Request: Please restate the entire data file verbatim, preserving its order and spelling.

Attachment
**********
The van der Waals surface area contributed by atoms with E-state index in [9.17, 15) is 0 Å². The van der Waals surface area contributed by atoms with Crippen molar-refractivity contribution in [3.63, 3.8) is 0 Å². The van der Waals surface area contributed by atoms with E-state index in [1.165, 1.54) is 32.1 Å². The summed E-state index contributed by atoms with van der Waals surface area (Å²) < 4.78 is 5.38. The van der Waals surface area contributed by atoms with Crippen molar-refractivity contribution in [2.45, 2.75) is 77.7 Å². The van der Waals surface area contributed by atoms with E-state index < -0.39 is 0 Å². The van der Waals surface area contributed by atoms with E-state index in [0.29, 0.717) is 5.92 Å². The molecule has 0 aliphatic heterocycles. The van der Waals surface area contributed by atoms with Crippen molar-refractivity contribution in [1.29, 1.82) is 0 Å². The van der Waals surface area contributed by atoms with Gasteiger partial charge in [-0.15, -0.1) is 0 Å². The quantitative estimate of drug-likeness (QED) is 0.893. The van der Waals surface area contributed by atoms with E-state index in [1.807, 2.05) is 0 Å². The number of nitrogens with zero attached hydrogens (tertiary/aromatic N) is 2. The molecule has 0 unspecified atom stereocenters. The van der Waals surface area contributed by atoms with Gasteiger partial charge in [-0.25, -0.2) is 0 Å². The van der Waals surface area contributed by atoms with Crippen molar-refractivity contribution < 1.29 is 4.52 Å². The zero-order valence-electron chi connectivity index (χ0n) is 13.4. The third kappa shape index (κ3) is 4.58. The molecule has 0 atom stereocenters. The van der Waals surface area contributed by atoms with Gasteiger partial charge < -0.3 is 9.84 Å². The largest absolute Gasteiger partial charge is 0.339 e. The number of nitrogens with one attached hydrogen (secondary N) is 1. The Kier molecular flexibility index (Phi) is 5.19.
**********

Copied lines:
The van der Waals surface area contributed by atoms with E-state index in [9.17, 15) is 0 Å². The van der Waals surface area contributed by atoms with Crippen molar-refractivity contribution in [3.63, 3.8) is 0 Å². The van der Waals surface area contributed by atoms with E-state index in [1.165, 1.54) is 32.1 Å². The summed E-state index contributed by atoms with van der Waals surface area (Å²) < 4.78 is 5.38. The van der Waals surface area contributed by atoms with Crippen molar-refractivity contribution in [2.45, 2.75) is 77.7 Å². The van der Waals surface area contributed by atoms with E-state index < -0.39 is 0 Å². The van der Waals surface area contributed by atoms with E-state index in [0.29, 0.717) is 5.92 Å². The molecule has 0 aliphatic heterocycles. The van der Waals surface area contributed by atoms with Crippen molar-refractivity contribution in [1.29, 1.82) is 0 Å². The van der Waals surface area contributed by atoms with Gasteiger partial charge in [-0.15, -0.1) is 0 Å². The quantitative estimate of drug-likeness (QED) is 0.893. The van der Waals surface area contributed by atoms with E-state index in [1.807, 2.05) is 0 Å². The number of nitrogens with zero attached hydrogens (tertiary/aromatic N) is 2. The molecule has 0 unspecified atom stereocenters. The van der Waals surface area contributed by atoms with Gasteiger partial charge in [-0.25, -0.2) is 0 Å². The van der Waals surface area contributed by atoms with Crippen molar-refractivity contribution < 1.29 is 4.52 Å². The zero-order valence-electron chi connectivity index (χ0n) is 13.4. The third kappa shape index (κ3) is 4.58. The molecule has 0 atom stereocenters. The van der Waals surface area contributed by atoms with Gasteiger partial charge < -0.3 is 9.84 Å². The largest absolute Gasteiger partial charge is 0.339 e. The number of nitrogens with one attached hydrogen (secondary N) is 1. The Kier molecular flexibility index (Phi) is 5.19.